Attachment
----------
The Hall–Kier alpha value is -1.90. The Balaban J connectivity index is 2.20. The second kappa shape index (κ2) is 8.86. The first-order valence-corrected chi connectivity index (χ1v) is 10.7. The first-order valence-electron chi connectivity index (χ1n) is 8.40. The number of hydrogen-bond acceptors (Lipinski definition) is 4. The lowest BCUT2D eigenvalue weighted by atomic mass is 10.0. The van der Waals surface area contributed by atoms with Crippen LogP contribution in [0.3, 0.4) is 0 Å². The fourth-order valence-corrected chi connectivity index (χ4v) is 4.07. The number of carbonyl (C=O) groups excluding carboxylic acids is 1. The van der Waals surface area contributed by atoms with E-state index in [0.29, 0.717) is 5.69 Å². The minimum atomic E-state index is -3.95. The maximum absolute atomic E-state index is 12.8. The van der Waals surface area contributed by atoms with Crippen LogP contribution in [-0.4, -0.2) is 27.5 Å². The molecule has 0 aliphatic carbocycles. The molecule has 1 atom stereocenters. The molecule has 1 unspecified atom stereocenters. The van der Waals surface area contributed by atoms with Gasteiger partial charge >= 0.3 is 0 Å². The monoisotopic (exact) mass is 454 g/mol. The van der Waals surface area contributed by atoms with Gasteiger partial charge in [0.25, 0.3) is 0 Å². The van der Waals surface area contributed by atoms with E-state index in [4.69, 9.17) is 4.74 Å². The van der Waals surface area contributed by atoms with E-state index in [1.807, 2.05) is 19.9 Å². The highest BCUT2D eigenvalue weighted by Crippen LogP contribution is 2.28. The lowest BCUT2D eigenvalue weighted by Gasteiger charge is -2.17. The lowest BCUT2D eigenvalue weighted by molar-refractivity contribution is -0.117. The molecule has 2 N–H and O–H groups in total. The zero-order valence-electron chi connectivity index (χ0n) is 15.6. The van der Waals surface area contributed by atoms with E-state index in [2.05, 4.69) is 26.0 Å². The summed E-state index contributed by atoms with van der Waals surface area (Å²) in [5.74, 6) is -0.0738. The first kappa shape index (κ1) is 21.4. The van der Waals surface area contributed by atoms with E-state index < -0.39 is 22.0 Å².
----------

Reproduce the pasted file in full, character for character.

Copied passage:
The Hall–Kier alpha value is -1.90. The Balaban J connectivity index is 2.20. The second kappa shape index (κ2) is 8.86. The first-order valence-corrected chi connectivity index (χ1v) is 10.7. The first-order valence-electron chi connectivity index (χ1n) is 8.40. The number of hydrogen-bond acceptors (Lipinski definition) is 4. The lowest BCUT2D eigenvalue weighted by atomic mass is 10.0. The van der Waals surface area contributed by atoms with Crippen LogP contribution in [0.3, 0.4) is 0 Å². The fourth-order valence-corrected chi connectivity index (χ4v) is 4.07. The number of carbonyl (C=O) groups excluding carboxylic acids is 1. The van der Waals surface area contributed by atoms with E-state index in [0.29, 0.717) is 5.69 Å². The minimum atomic E-state index is -3.95. The maximum absolute atomic E-state index is 12.8. The van der Waals surface area contributed by atoms with Crippen LogP contribution in [-0.4, -0.2) is 27.5 Å². The molecule has 0 aliphatic carbocycles. The molecule has 1 atom stereocenters. The molecule has 1 unspecified atom stereocenters. The van der Waals surface area contributed by atoms with Gasteiger partial charge >= 0.3 is 0 Å². The monoisotopic (exact) mass is 454 g/mol. The van der Waals surface area contributed by atoms with Gasteiger partial charge in [0.25, 0.3) is 0 Å². The van der Waals surface area contributed by atoms with E-state index in [4.69, 9.17) is 4.74 Å². The van der Waals surface area contributed by atoms with E-state index in [1.807, 2.05) is 19.9 Å². The highest BCUT2D eigenvalue weighted by Crippen LogP contribution is 2.28. The lowest BCUT2D eigenvalue weighted by Gasteiger charge is -2.17. The lowest BCUT2D eigenvalue weighted by molar-refractivity contribution is -0.117. The molecule has 2 N–H and O–H groups in total. The zero-order valence-electron chi connectivity index (χ0n) is 15.6. The van der Waals surface area contributed by atoms with E-state index in [2.05, 4.69) is 26.0 Å². The summed E-state index contributed by atoms with van der Waals surface area (Å²) in [5.74, 6) is -0.0738. The first kappa shape index (κ1) is 21.4. The van der Waals surface area contributed by atoms with E-state index < -0.39 is 22.0 Å².